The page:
After an agency has processed a request and any fee issues have been resolved, the agency sends a written initial determination. FOIA provides access to all federal agency records (or portions of those records), except for those records that are withheld under any of nine (9) exemptions or three (3) exclusions

The exemptions authorize federal agencies to withhold information covering: (1) classified national defense and foreign relations information; (2) internal agency rules and practices; (3) information that is prohibited from disclosure by another federal law; (4) trade secrets and other confidential business information; (5) inter-agency or intra-agency communications that are protected by legal privileges; (6) information involving matters of personal privacy; (7) certain types of information compiled for law enforcement purposes; (8) information relating to the supervision of financial institutions; and (9) geological information on wells. The exclusions pertain to especially sensitive law enforcement and national security matters.

IX. Appeals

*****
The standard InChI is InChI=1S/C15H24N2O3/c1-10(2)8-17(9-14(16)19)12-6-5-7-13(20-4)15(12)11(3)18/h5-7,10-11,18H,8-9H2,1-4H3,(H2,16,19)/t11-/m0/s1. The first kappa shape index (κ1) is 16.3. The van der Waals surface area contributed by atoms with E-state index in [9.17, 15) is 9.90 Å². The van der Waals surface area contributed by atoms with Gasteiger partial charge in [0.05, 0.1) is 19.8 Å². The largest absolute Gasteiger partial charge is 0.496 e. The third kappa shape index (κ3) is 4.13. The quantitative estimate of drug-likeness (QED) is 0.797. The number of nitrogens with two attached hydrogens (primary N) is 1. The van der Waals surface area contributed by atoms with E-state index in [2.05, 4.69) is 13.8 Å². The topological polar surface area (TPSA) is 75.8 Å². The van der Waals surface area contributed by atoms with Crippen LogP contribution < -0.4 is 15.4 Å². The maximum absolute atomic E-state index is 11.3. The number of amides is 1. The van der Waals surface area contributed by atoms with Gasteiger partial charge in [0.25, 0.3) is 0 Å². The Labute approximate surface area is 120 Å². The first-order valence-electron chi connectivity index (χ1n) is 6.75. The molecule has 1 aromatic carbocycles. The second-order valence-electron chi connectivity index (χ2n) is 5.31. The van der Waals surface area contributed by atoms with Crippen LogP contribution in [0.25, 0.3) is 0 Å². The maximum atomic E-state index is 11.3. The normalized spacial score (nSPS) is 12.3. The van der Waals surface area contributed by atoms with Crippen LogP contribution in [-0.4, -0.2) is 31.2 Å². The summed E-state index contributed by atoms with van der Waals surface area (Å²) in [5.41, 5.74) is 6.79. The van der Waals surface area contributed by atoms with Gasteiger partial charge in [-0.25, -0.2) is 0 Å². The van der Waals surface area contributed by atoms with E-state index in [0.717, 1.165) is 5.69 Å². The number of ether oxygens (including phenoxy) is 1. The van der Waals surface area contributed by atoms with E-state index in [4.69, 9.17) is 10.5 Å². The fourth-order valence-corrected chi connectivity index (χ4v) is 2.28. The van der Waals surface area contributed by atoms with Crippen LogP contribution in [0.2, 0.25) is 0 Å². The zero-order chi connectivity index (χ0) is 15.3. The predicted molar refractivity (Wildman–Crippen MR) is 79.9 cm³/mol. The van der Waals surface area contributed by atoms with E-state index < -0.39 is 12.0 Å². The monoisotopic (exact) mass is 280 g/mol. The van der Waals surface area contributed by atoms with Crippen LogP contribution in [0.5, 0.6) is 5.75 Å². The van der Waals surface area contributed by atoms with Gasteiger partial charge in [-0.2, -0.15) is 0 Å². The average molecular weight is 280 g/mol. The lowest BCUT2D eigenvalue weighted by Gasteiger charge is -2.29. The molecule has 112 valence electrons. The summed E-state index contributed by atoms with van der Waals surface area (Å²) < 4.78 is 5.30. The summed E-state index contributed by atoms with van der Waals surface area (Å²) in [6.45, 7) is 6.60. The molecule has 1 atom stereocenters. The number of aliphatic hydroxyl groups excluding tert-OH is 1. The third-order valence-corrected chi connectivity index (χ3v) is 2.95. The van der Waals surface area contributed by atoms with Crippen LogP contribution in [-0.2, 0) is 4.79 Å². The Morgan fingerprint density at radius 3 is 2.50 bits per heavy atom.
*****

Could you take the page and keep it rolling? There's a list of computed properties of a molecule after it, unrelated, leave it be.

Agency appeals may be taken, by writing an appeal letter, if a requester is dissatisfied with an agency response. Again, no special form or appeal language is required. Both the front of the envelope and the appeal letter should contain the notation "Freedom of Information Act Appeal."

X. Judicial Review

After agency appeal is concluded a person dissatisfied with a FOIA request response may challenge the agency''s action in federal court. Generally, such a suit may be filed in any of these places: (1) where the requester reside, (2) where the requestor has its principal place of business (if any), (3) in the District of Columbia, or (4) where the records are located, if they are not located in the District of Columbia. A six (6) year statute of limitations governs the timing of suit. This time begins to run when the right to sue accrues.

How Can We Help You?

Tell us about your case.

Send Your Message